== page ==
I passionately despise the term “Analogue Photography.”
Part of it is the linkage between the term and Lomography. The company and the accompanying movement did do one good thing for film photography: it created a new demand for film by making crappy cameras trendy. Of course, the price for that was the escalation of prices of previously cheap crappy cameras. And hipsters. Oh, so many hipsters. The horror . . . the horror .
I disliked the term because it was largely meaningless. It defined the medium of film by differentiating it from digital, a medium that came after it, which is backwards. Rail travel is not “Pre-flight travel.” World War One is not “The War that came before the War in the 1940s.” The subsequent invention of digital photography did not change what film photography is.
Sure, it impacted the volume of film sold, and greatly slowed the development and number of new film cameras made. But it did not change the nature of film photography. To invent a new name for something because you’re new to it is silly and confusing. Oddly enough none of the people who use this term I’ve talked to have known who knew who William Henry Fox Talbot was. Or Man Ray, or Robert Capa, or Lee Miller, or Imogen Cunningham, or Dorothea Lange, or Henri Cartier-Bresson, or Berenice Abbott. The history and significance of photography started when they picked up a camera and didn’t exist before them. It is a term preferred by know-nothings.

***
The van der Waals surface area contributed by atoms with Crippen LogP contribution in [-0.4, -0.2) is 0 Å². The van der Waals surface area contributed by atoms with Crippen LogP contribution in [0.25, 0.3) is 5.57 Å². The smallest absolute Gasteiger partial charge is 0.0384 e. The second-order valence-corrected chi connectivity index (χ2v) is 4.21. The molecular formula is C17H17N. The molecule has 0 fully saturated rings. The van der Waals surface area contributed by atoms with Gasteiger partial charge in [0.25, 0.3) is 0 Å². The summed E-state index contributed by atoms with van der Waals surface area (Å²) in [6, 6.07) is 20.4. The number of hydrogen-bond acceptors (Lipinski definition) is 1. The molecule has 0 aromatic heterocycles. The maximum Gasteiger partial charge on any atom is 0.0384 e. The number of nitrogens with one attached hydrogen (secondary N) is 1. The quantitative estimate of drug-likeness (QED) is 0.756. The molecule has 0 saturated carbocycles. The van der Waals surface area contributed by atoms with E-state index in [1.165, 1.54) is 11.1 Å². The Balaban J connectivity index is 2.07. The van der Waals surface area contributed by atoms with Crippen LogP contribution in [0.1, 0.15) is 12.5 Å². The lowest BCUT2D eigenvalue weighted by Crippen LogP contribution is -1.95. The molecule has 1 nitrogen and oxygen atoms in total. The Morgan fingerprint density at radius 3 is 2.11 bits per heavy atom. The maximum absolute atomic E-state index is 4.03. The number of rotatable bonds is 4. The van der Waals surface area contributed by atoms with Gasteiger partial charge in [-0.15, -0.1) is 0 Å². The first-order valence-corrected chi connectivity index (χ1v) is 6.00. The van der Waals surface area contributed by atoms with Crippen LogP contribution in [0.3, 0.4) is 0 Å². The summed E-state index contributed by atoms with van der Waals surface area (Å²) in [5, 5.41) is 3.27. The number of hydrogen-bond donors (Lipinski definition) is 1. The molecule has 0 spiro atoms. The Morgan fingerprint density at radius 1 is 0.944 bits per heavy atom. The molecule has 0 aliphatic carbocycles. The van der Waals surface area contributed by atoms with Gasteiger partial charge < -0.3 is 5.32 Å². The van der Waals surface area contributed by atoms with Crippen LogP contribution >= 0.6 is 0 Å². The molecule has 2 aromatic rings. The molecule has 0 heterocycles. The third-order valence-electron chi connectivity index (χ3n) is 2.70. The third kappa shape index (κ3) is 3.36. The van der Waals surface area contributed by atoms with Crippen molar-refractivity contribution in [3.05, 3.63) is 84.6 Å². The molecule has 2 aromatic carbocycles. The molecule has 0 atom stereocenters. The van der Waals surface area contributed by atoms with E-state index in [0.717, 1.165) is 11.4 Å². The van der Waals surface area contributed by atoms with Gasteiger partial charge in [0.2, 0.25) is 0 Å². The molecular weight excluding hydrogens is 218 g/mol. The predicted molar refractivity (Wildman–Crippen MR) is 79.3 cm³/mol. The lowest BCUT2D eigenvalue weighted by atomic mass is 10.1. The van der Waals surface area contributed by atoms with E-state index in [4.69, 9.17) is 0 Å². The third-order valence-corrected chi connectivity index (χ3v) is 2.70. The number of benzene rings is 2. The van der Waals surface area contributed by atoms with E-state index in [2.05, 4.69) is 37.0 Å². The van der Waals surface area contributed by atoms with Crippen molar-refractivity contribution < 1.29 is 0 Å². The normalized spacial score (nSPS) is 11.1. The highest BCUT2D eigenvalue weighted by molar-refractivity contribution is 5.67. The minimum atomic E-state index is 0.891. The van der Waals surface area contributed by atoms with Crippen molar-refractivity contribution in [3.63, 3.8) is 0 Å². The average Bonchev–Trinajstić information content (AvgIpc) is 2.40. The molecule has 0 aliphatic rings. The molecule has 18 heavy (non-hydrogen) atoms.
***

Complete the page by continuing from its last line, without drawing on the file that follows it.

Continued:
I think what irritates me the most about the term is it relegates film to something unimportant: a thing that happened and then was superseded and forgotten, a trivial footnote. As if the documentation of human history and the world for the last 150 years or so is of no consequence. As if the creation of fine art and inspiration means nothing.
So what do I use instead? I just call it what it is. Film photography. Or wet plate. Or Daguerreotype. If you have to come up with a cutesy marketing phrase, I suppose “Legacy Photography” might be the least off base. Or “Alternative Processes” for the latter types of photography.
Let’s kill the phrase “Analogue Photography”and be done with it. The words you use are indicative of your thinking. If the collective IQ of photographers can’t be raised enough to kill this phrase, let’s at least sound less pretentious and ignorant.
The death of “Analogue Photography”